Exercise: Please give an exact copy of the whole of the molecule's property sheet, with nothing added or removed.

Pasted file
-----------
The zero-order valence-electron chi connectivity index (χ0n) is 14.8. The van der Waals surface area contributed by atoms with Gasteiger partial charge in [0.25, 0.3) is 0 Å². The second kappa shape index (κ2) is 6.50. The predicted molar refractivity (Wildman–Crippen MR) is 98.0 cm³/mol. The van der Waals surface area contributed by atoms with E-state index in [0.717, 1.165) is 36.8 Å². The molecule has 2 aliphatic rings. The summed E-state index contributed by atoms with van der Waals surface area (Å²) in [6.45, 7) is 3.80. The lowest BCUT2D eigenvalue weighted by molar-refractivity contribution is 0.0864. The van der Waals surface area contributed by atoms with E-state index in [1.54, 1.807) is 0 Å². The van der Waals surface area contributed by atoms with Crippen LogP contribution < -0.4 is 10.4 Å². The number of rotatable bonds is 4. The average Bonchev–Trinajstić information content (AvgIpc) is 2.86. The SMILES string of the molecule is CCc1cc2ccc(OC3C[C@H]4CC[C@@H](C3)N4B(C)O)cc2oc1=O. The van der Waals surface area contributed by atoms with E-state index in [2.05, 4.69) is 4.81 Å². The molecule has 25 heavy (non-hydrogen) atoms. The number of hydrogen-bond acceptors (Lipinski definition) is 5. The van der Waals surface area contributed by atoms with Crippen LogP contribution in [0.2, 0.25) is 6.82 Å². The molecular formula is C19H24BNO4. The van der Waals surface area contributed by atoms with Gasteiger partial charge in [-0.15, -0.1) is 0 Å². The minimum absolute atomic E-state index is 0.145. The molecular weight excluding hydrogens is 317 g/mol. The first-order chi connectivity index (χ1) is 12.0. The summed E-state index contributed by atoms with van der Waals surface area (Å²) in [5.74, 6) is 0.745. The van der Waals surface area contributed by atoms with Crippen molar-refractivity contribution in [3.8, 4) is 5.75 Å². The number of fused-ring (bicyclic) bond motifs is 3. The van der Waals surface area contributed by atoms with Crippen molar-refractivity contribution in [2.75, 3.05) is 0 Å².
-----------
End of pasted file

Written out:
The zero-order valence-electron chi connectivity index (χ0n) is 14.8. The van der Waals surface area contributed by atoms with Gasteiger partial charge in [0.25, 0.3) is 0 Å². The second kappa shape index (κ2) is 6.50. The predicted molar refractivity (Wildman–Crippen MR) is 98.0 cm³/mol. The van der Waals surface area contributed by atoms with E-state index in [0.717, 1.165) is 36.8 Å². The molecule has 2 aliphatic rings. The summed E-state index contributed by atoms with van der Waals surface area (Å²) in [6.45, 7) is 3.80. The lowest BCUT2D eigenvalue weighted by molar-refractivity contribution is 0.0864. The van der Waals surface area contributed by atoms with E-state index in [1.54, 1.807) is 0 Å². The van der Waals surface area contributed by atoms with Crippen LogP contribution < -0.4 is 10.4 Å². The number of rotatable bonds is 4. The average Bonchev–Trinajstić information content (AvgIpc) is 2.86. The SMILES string of the molecule is CCc1cc2ccc(OC3C[C@H]4CC[C@@H](C3)N4B(C)O)cc2oc1=O. The van der Waals surface area contributed by atoms with E-state index in [2.05, 4.69) is 4.81 Å². The molecule has 25 heavy (non-hydrogen) atoms. The number of hydrogen-bond acceptors (Lipinski definition) is 5. The van der Waals surface area contributed by atoms with Crippen LogP contribution in [0.2, 0.25) is 6.82 Å². The molecular formula is C19H24BNO4. The van der Waals surface area contributed by atoms with Gasteiger partial charge in [-0.15, -0.1) is 0 Å². The minimum absolute atomic E-state index is 0.145. The molecular weight excluding hydrogens is 317 g/mol. The first-order chi connectivity index (χ1) is 12.0. The summed E-state index contributed by atoms with van der Waals surface area (Å²) in [5.74, 6) is 0.745. The van der Waals surface area contributed by atoms with Crippen molar-refractivity contribution in [3.8, 4) is 5.75 Å². The number of fused-ring (bicyclic) bond motifs is 3. The van der Waals surface area contributed by atoms with Crippen molar-refractivity contribution in [2.75, 3.05) is 0 Å².